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Triage Armelle

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  • 1. The Art of Triage Armelle de Laforcade, DVM, DACVECC Tufts University School of Veterinary Medicine
  • 2. Definition
    • Origin: French “Trier” – to sort
    • Dictionary: the sorting of and allocation of treatment to patients and especially battle and disaster victims according to a system of priorities designed to maximize the number of survivors
    • Evaluation of the animal to determine if immediate care is indicated
  • 3. Emergency or Not?
  • 4. Telephone Triage
    • Advice
    • Instructions
    • Reassurance
  • 5. Telephone Triage Brief history Trauma Collapse Respiratory distress Bleeding Needs to be seen immediately Ask more questions: Signalment Past medical history Onset of clinical signs Determine need to be seen immediately
  • 6. Telephone Triage: Goals
    • Brief (!) history
      • Trauma
      • Major underlying diseases
    • Stability of major organ systems
      • Breathing
      • Check gums
      • Ability to walk
    • Determine need for immediate attention
  • 7.  
  • 8. Telephone Triage: Challenges
    • Asking the right questions
    • Resisting urge to provide diagnosis
    • Maintaining control of the conversation
    • Knowing your limits
      • Time
      • Cage availability
      • Exotics/wildlife
  • 9. Telephone Triage: Client Service
    • If the client thinks that it is an emergency, then it is an emergency!
  • 10. Transition
    • Front desk staff
    • Prepare ER staff
    • Prepare supplies
  • 11. Waiting Room Triage
    • Perform immediately!
    • Assess major body systems
    • Brief history
  • 12. Goal of Triage
    • Assess major body systems
      • Heart, brain, lungs
    • Stable or not stable
    • Urgency of further treatment
  • 13. Heart
    • Heart rate
    • Heart rhythm
    • Mucous membranes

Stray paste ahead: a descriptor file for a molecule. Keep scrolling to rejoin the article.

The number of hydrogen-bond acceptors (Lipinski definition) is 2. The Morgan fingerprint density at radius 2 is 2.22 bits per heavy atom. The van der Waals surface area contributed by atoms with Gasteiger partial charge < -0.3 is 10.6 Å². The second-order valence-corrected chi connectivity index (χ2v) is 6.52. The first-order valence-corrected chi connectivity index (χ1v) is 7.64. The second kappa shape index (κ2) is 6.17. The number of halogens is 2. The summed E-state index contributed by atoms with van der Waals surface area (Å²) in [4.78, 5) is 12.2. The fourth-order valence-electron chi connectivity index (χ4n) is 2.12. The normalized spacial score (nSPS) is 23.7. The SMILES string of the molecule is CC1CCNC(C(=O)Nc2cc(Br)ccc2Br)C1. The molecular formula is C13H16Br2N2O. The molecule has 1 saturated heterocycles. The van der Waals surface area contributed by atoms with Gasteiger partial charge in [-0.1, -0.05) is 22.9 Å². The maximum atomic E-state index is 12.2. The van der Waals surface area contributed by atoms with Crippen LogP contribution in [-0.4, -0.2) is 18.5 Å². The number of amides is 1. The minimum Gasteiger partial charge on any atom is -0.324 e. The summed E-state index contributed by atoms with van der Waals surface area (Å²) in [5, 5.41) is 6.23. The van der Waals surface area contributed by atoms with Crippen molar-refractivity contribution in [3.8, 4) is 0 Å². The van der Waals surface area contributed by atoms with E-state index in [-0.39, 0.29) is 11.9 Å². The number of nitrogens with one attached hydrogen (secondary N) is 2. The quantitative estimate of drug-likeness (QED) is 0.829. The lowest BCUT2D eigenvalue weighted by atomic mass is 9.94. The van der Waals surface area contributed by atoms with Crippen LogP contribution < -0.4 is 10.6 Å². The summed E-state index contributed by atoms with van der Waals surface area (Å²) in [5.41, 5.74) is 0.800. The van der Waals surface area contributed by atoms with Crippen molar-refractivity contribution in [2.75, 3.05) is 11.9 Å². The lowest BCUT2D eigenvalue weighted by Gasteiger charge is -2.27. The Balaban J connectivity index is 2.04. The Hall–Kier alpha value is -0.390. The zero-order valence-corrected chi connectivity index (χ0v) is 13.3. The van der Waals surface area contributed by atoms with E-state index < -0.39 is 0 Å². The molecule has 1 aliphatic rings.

• Femoral pulses
      • Strong
      • Weak
      • Bounding
  • 14. Heart
    • Changes in heart rate
      • Heart disease (arrhythmia)
      • Congestive heart failure (tachycardia)
      • Anemia
      • Shock
      • Pain
  • 15. Example 1
    • Signalment: 8 year old Great Dane
    • Two day history of lethargy, restlessness
    • Triage:
      • HR 180 bpm
      • Irregular with pulse deficits
      • Panting
      • Alert
    • Stable or not stable?
  • 16. Example 2
    • 10 year old German shepherd
    • 2 day history of lethargy
    • Triage
      • Alert
      • HR 130, RR 28
      • Mucous membranes: pink
      • Pulses: weak
    • Stable or not stable?
  • 17. Example 2
    • 10 year old German shepherd
    • 2 day history of lethargy
    • Triage
      • Alert
      • HR 130, RR 28
      • Mucous membranes: pink
      • Pulses: weak
    • Stable or not stable?
  • 18. Brain
    • Mentation
    • Seizures
    • Awareness of environment
  • 19. Example 1
    • 3 year old Golden Retriever
    • No previous problems
    • First grand mal seizure, lasted < 2 min
    • Triage:
      • HR 100, RR 20, mm pink
      • Pulses strong and synchronous
      • Alert, appropriate
    • Stable or not stable?
  • 20. Example 2
    • 6 year old Golden Retriever
    • Epileptic x 2 years, on phenobarbital
    • Complaint: 4 seizures today, last one in car
    • Triage:
      • HR 110, strong pulses, mm pink
      • RR panting heavily
      • Recumbent, dull
    • Stable or not stable?
  • 21. Lungs
    • Respiratory rate, effort
    • Short, shallow breaths
      • Pleural space disease
    • Rapid deep breaths
      • Parenchymal disease
  • 22. Example 1
    • 3 month old Welsh Corgi
    • Kennel cough 3 weeks ago
    • Decreased appetite x 2 days
    • Short of breath today
    • Triage:
      • HR 120, regular
      • RR 50, increased effort
      • Alert
    • Stable or unstable?
  • 23. Example 2
    • 7 year old CM DSH
    • Acute onset dyspnea
    • Too dyspneic to evaluate
    • Action step: